Mortal Kombat Vita Lowers the Bar for Visuals

It’s been years, maybe decades, since the visual non-appeal of a game has actually impeded my enjoyment. I can readily recall Independence Day on the Saturn being rendered nigh unplayable for its issues, but I can see charm in botched digitized sprites or wonky character designs. But Mortal Kombat on the Vita? Ugh.

I’m not sure what happened here. Maybe it’s a struggle with new hardware. That could be why Mortal Kombat’s graphics are such a barrier to entry, expecting a bit of flash from freshly purchased consoles not uncommon. Oh, and Marvel vs. Capcom 3 and BlazBlue look phenomenal on that small screen.

I’ll credit Mortal Kombat for not cutting many corners. Stages in Warner’s reboot expand the franchise and its universe with lurid, graphic action behind the fight as often as the fight itself. MvC3 conceded defeat and cut all background ties, but kept the essence sans animation. Mortal Kombat pays for that completeness, smudging its characters to the point that models are not covered by textures so much as they are smeared by a lingering N64 video processor. It’s worse when you consider the story cinematics are populated with models culled from the console games. Oh, and those are downsampled with drastic, lingering horizontal artifacts, so no, they’re not perfect either.

Crucial is the frame rate, locked at a stable 60fps unless the X-ray moves come into play. There’s a dip when those are exited. What seems like an unnecessary hurdle is the resolution, MK like MvC3 running native, but for MK, it’s wholly lost because of the textures. A trade-off in resolution would have been greatly preferred for some texturing. Short of the razor sharp backgrounds, the boost is imperceptible. Fight close-ups to intro the combatants are embarrassingly culled from an era where Mortal Kombat 4 was struggling to impress. The models and their flimsy polygon counts feel as if they’re about to collapse Lego-style.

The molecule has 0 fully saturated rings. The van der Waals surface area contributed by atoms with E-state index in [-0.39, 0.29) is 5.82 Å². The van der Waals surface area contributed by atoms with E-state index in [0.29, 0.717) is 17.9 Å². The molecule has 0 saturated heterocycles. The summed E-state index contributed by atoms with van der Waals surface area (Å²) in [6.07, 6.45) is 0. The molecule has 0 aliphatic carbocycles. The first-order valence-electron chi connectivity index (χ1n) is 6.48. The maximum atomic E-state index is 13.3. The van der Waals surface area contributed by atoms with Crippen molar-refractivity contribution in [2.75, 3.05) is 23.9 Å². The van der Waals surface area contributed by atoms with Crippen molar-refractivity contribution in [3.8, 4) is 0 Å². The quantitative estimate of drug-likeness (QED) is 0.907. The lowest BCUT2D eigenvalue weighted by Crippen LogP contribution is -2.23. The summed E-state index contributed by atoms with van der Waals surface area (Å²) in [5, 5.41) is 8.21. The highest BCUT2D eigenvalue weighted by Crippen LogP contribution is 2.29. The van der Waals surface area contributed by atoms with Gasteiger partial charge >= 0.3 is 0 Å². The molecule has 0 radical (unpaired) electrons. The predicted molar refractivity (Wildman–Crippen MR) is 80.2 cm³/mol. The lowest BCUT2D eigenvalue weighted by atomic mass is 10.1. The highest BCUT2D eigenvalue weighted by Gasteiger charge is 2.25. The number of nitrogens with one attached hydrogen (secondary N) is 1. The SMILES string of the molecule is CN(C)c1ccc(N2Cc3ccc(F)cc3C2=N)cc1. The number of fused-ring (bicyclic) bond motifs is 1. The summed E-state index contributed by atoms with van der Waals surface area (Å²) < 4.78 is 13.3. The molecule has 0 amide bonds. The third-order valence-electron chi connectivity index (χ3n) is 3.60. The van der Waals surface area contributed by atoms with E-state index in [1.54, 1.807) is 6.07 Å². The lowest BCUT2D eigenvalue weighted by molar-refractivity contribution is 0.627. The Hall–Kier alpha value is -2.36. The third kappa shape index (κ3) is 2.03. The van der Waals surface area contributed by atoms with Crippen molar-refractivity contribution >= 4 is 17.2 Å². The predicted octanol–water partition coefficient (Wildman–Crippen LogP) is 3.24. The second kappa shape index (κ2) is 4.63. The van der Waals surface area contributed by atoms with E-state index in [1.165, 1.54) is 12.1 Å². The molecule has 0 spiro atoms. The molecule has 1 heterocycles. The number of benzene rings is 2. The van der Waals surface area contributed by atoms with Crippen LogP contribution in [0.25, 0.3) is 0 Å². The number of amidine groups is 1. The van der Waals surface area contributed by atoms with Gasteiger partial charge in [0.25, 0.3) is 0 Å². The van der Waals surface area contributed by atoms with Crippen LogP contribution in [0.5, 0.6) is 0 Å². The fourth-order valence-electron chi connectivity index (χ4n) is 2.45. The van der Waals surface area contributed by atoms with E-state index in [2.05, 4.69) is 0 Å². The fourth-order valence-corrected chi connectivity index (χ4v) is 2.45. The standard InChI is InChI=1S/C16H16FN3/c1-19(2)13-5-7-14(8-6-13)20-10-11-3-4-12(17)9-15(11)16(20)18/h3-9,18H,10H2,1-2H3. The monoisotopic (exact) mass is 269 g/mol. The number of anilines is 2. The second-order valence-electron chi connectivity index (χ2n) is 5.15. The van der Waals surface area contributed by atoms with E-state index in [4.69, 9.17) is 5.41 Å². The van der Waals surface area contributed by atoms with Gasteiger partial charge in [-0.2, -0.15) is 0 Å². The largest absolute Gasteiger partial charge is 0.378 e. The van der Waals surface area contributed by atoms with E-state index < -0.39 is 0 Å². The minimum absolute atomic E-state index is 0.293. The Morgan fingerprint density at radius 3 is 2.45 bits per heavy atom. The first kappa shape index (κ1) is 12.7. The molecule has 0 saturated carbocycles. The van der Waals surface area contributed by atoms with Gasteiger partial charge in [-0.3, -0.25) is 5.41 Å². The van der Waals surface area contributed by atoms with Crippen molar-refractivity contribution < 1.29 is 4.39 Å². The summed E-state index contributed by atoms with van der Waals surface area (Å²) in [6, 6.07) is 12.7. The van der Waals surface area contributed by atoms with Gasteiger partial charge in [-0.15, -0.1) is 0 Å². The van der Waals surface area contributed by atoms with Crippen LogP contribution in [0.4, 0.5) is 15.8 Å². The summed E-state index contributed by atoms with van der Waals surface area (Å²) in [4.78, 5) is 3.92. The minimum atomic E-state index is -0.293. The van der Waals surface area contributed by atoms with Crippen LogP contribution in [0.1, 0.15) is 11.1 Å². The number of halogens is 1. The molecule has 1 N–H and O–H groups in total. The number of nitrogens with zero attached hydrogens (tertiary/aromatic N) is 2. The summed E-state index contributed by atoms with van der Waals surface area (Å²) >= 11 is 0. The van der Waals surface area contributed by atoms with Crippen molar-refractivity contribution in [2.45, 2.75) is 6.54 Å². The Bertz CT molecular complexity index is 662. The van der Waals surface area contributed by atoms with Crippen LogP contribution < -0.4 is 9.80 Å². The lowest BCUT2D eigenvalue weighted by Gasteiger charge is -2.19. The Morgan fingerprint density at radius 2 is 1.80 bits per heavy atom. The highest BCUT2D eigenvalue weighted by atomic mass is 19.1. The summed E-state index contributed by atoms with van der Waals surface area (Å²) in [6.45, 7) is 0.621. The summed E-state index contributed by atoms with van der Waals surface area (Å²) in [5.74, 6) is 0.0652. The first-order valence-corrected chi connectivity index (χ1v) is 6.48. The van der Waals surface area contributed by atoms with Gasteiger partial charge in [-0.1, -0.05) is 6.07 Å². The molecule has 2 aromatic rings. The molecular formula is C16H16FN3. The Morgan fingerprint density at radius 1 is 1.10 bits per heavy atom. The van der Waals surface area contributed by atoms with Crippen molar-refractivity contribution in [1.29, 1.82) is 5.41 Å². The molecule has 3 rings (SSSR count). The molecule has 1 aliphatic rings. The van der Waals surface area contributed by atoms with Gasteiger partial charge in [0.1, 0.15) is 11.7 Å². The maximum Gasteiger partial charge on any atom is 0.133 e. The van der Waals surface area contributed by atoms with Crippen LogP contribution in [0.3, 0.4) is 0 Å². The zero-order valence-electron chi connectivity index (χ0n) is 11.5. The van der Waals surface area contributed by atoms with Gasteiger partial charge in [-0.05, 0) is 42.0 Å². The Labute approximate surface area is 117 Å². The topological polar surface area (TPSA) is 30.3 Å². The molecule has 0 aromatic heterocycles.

There is a great product here; I wouldn’t discourage a fan from picking it up, less one who grew up with say the Game Boy edition. We’ve come a long way. The seemingly endless level of content, from new challenge levels to included DLC characters and more consumer friendly attitude (no online pass) make it a great end user experience…

… it just looks unimaginably awful.